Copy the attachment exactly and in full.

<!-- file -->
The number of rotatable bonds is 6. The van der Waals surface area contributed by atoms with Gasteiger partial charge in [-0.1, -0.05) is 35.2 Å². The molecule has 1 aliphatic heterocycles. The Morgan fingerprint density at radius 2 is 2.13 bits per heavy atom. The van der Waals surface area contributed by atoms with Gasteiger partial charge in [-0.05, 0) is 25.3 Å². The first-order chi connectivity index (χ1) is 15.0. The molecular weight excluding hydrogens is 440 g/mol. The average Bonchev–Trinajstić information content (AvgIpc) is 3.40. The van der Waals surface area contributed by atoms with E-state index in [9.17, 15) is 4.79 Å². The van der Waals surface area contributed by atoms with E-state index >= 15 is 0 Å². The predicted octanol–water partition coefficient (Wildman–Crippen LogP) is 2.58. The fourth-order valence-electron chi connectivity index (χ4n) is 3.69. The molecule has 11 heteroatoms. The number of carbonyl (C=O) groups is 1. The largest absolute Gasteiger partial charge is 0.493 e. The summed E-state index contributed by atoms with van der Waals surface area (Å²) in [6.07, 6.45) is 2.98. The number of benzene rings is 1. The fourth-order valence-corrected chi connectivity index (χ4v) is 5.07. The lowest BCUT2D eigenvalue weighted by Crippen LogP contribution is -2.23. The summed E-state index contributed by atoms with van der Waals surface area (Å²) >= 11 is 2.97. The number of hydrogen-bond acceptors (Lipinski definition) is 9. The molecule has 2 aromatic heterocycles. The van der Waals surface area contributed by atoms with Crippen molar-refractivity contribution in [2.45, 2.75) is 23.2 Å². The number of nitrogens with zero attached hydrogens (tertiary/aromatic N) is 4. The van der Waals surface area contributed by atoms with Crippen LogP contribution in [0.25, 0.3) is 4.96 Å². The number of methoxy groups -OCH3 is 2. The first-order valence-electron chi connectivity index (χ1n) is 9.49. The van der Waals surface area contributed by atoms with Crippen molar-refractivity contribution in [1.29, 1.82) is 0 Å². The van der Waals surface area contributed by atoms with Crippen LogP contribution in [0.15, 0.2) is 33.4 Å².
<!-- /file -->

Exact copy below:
The number of rotatable bonds is 6. The van der Waals surface area contributed by atoms with Gasteiger partial charge in [-0.1, -0.05) is 35.2 Å². The molecule has 1 aliphatic heterocycles. The Morgan fingerprint density at radius 2 is 2.13 bits per heavy atom. The van der Waals surface area contributed by atoms with Gasteiger partial charge in [-0.05, 0) is 25.3 Å². The first-order chi connectivity index (χ1) is 15.0. The molecular weight excluding hydrogens is 440 g/mol. The average Bonchev–Trinajstić information content (AvgIpc) is 3.40. The van der Waals surface area contributed by atoms with E-state index in [9.17, 15) is 4.79 Å². The van der Waals surface area contributed by atoms with E-state index >= 15 is 0 Å². The predicted octanol–water partition coefficient (Wildman–Crippen LogP) is 2.58. The fourth-order valence-electron chi connectivity index (χ4n) is 3.69. The molecule has 11 heteroatoms. The number of carbonyl (C=O) groups is 1. The largest absolute Gasteiger partial charge is 0.493 e. The summed E-state index contributed by atoms with van der Waals surface area (Å²) in [6.07, 6.45) is 2.98. The number of benzene rings is 1. The fourth-order valence-corrected chi connectivity index (χ4v) is 5.07. The lowest BCUT2D eigenvalue weighted by Crippen LogP contribution is -2.23. The summed E-state index contributed by atoms with van der Waals surface area (Å²) >= 11 is 2.97. The number of hydrogen-bond acceptors (Lipinski definition) is 9. The molecule has 2 aromatic heterocycles. The van der Waals surface area contributed by atoms with Crippen molar-refractivity contribution in [2.45, 2.75) is 23.2 Å². The number of nitrogens with zero attached hydrogens (tertiary/aromatic N) is 4. The van der Waals surface area contributed by atoms with Crippen LogP contribution in [0.25, 0.3) is 4.96 Å². The number of methoxy groups -OCH3 is 2. The first-order valence-electron chi connectivity index (χ1n) is 9.49. The van der Waals surface area contributed by atoms with Crippen molar-refractivity contribution in [1.29, 1.82) is 0 Å². The van der Waals surface area contributed by atoms with Crippen LogP contribution in [0.15, 0.2) is 33.4 Å².